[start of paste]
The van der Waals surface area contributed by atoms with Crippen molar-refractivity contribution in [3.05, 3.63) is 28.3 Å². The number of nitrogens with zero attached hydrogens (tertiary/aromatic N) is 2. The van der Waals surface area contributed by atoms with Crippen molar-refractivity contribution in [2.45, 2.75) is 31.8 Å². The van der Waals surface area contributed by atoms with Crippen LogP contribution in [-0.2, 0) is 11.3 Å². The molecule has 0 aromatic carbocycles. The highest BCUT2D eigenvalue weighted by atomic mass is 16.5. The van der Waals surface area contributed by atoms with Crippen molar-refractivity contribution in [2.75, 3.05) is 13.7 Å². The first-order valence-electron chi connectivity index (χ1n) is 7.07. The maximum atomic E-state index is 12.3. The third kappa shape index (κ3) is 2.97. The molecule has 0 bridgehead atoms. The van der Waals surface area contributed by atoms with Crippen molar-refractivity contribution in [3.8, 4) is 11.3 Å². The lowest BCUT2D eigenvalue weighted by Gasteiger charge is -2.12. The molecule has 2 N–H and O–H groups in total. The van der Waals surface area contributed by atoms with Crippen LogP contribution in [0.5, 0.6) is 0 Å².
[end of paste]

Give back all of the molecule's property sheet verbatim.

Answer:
The van der Waals surface area contributed by atoms with Crippen molar-refractivity contribution in [3.05, 3.63) is 28.3 Å². The number of nitrogens with zero attached hydrogens (tertiary/aromatic N) is 2. The van der Waals surface area contributed by atoms with Crippen molar-refractivity contribution in [2.45, 2.75) is 31.8 Å². The van der Waals surface area contributed by atoms with Crippen LogP contribution in [-0.2, 0) is 11.3 Å². The molecule has 0 aromatic carbocycles. The highest BCUT2D eigenvalue weighted by atomic mass is 16.5. The van der Waals surface area contributed by atoms with Crippen molar-refractivity contribution in [2.75, 3.05) is 13.7 Å². The first-order valence-electron chi connectivity index (χ1n) is 7.07. The maximum atomic E-state index is 12.3. The third kappa shape index (κ3) is 2.97. The molecule has 0 bridgehead atoms. The van der Waals surface area contributed by atoms with Crippen molar-refractivity contribution in [3.8, 4) is 11.3 Å². The lowest BCUT2D eigenvalue weighted by Gasteiger charge is -2.12. The molecule has 2 N–H and O–H groups in total. The van der Waals surface area contributed by atoms with Crippen LogP contribution in [0.5, 0.6) is 0 Å².